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alive, shall be caught up to the Lord * by a glorious deliverance; which seems to accord with that described in the prophecy now before us.
Ver. 4. One-hundred-and-furty-four thousand were sealed out of all the tribes of the sans of Israel.] On this passage I remark, first, that, according to the Gospel, “ Salvation is to the Jew first, then also to “the Gentile t." And we are instructed, that “God “ hath not cast away his people ;” that, “ though .“ blindness in part has happened unto Israel,” yet, 56 after the fulness of the Gentiles is come in, all Is“ rael shall be saved $.” Now, as the prophecy which engages our present attention, is of the last times, the times immediately preceding the great day of the Lord; so the Jews will by that time, if ever, be restored to the Church g. This body of the sealed may therefore be, literally, of the tribes of Israel. Or, secondly, the Israel here may be, under the New Testament, the purer Gentile Church, called also in Scripture, “ the Israel of God|l;” of which the ancient Israel is the original root T ; on which root the Gentile Church being engrafted **, receives for a time the name, the privileges, and the honours of that rejected people, being now the chosen peo“ple,” the “holy nation," " the temple of the Live “ ing God ft.” Such is the language of Scripture in general, applying the name and privileges of Israel to the Christian Church; such it will be seen also in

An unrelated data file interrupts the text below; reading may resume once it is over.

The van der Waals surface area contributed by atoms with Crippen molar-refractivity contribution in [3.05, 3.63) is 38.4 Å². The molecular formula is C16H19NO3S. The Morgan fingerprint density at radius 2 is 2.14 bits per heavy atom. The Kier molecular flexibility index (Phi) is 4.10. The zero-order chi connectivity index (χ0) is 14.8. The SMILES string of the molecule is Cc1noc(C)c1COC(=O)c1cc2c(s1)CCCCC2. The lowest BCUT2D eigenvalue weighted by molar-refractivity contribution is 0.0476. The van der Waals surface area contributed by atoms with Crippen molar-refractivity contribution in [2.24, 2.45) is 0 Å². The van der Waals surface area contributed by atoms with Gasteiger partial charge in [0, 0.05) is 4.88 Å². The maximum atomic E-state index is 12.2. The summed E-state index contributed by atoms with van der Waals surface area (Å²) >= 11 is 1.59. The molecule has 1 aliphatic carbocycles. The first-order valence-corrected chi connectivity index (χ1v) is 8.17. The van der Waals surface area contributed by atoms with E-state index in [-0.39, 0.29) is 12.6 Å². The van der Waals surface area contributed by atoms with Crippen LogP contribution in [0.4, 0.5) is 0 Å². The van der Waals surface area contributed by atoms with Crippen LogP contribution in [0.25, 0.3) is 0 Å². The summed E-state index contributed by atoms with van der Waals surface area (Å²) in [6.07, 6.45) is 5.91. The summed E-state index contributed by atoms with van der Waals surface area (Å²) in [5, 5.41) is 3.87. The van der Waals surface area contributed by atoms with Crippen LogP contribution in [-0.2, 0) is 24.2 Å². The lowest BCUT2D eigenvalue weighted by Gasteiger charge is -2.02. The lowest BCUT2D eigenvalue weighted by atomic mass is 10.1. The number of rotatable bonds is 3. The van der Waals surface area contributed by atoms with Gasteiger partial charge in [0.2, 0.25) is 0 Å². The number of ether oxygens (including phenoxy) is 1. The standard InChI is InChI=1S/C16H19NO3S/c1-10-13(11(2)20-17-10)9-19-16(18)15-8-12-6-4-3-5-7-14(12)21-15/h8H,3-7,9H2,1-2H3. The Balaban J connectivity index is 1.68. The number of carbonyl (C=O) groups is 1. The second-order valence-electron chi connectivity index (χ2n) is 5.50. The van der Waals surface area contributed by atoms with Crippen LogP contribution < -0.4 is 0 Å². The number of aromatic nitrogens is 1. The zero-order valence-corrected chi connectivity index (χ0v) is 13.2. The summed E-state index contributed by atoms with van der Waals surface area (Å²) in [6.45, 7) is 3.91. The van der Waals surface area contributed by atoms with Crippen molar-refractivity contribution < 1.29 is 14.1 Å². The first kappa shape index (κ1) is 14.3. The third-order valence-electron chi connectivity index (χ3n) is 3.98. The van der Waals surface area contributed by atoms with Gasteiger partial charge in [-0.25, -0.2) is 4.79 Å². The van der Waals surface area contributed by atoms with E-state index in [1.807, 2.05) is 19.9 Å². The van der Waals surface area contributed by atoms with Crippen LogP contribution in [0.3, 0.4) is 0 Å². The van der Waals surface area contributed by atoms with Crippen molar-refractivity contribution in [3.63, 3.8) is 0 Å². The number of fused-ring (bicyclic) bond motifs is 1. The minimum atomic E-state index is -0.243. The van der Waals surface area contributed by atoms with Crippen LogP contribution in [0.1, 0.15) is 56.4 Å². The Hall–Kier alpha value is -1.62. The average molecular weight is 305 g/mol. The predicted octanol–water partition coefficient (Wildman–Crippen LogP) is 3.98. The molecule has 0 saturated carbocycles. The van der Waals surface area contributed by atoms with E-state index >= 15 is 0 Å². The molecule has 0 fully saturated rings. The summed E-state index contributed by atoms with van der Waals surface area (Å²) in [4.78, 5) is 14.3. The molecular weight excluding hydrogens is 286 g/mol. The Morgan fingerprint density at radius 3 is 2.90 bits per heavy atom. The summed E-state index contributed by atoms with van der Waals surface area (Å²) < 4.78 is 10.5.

• 1 Thess, iv. 7. + Rom. i. 16. ii. 9, 10. Matt.'xv. 24. Rom. xi. 25, 26.
Rom. xi, 15–36. Il Gal. vi. 16. Pbil. iii. 5. Col. ii. 11. 9 Rom. xii. 17. 22. ** Rom. xi. 18, 19. # Tit. q. 14. Heb. vii. 10. 1 Pet.ij. 6-11.
this book of Revelation *. In chapter xiv, the hundredand-forty-four thousand, having the name of the Father and of the Son on their foreheads, appear again in the train of their Lord, and are expressly said to be “ redeemed from among men, a first fruit to God " and to the Lamb.” There seems no expression here sufficient to determine whether the 144,000 be lineal or adopted Israelites. The word “first fruit,” may be thought to favour the former interpretation, because the first converts to Christianity were certainly Israelites; and Saint James, writing his Epistle to the twelve tribes, calls them, together with himself (a lineal Israelite) " a kind of first fruit of God's crea“tures t." But concerning the interpretation of an unaccomplished prophecy, we inust not be positive ; it may be fulfilled in either way; or in a way which we cannot at present conceive.
Thirdly; the number of the sealed, whether they be original Israelites or not, expresses fulness and perfection, having been observed to amount to a multiplication of the complete square root of the number of the tribes, or perhaps of the Twelve Apostles, on whom, as a foundation, the Christian Church is said to be erected $; as will more particularly appear in Rev. xxi. 10. 14.